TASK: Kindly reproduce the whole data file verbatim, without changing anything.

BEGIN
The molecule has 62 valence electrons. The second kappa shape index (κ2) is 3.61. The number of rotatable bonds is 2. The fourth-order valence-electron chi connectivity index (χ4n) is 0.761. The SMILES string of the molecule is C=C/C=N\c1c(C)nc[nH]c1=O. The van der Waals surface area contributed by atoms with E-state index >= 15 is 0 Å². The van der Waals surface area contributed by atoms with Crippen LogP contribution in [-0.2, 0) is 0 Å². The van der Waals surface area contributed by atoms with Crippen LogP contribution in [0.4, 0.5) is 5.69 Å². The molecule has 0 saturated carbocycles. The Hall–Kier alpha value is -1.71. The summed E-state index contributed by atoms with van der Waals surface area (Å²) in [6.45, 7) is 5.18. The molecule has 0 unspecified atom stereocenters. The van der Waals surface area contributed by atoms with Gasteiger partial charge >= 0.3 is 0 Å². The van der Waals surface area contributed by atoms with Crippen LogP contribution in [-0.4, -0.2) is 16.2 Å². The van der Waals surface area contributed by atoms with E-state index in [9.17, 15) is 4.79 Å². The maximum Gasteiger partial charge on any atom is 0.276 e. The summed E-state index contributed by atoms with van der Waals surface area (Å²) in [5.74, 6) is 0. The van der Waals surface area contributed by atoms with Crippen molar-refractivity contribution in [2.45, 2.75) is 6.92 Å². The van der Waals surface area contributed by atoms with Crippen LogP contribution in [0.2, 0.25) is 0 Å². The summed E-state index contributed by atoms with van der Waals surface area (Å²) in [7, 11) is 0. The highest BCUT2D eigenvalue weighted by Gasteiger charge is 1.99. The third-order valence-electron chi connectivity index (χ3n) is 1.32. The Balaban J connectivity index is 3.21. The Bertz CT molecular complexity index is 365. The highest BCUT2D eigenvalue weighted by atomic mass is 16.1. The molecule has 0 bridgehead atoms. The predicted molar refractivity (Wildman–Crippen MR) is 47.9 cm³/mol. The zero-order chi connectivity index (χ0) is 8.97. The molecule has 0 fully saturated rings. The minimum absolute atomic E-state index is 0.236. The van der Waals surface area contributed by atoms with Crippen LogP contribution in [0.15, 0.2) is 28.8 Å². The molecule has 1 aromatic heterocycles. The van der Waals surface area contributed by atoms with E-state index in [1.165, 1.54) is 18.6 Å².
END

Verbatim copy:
The molecule has 62 valence electrons. The second kappa shape index (κ2) is 3.61. The number of rotatable bonds is 2. The fourth-order valence-electron chi connectivity index (χ4n) is 0.761. The SMILES string of the molecule is C=C/C=N\c1c(C)nc[nH]c1=O. The van der Waals surface area contributed by atoms with E-state index >= 15 is 0 Å². The van der Waals surface area contributed by atoms with Crippen LogP contribution in [-0.2, 0) is 0 Å². The van der Waals surface area contributed by atoms with Crippen LogP contribution in [0.4, 0.5) is 5.69 Å². The molecule has 0 saturated carbocycles. The Hall–Kier alpha value is -1.71. The summed E-state index contributed by atoms with van der Waals surface area (Å²) in [6.45, 7) is 5.18. The molecule has 0 unspecified atom stereocenters. The van der Waals surface area contributed by atoms with Gasteiger partial charge >= 0.3 is 0 Å². The van der Waals surface area contributed by atoms with Crippen LogP contribution in [-0.4, -0.2) is 16.2 Å². The van der Waals surface area contributed by atoms with E-state index in [9.17, 15) is 4.79 Å². The maximum Gasteiger partial charge on any atom is 0.276 e. The summed E-state index contributed by atoms with van der Waals surface area (Å²) in [5.74, 6) is 0. The van der Waals surface area contributed by atoms with Crippen molar-refractivity contribution in [2.45, 2.75) is 6.92 Å². The van der Waals surface area contributed by atoms with Crippen LogP contribution in [0.2, 0.25) is 0 Å². The summed E-state index contributed by atoms with van der Waals surface area (Å²) in [7, 11) is 0. The highest BCUT2D eigenvalue weighted by Gasteiger charge is 1.99. The third-order valence-electron chi connectivity index (χ3n) is 1.32. The Balaban J connectivity index is 3.21. The Bertz CT molecular complexity index is 365. The highest BCUT2D eigenvalue weighted by atomic mass is 16.1. The molecule has 0 bridgehead atoms. The predicted molar refractivity (Wildman–Crippen MR) is 47.9 cm³/mol. The zero-order chi connectivity index (χ0) is 8.97. The molecule has 0 fully saturated rings. The minimum absolute atomic E-state index is 0.236. The van der Waals surface area contributed by atoms with Crippen LogP contribution in [0.15, 0.2) is 28.8 Å². The molecule has 1 aromatic heterocycles. The van der Waals surface area contributed by atoms with E-state index in [1.165, 1.54) is 18.6 Å².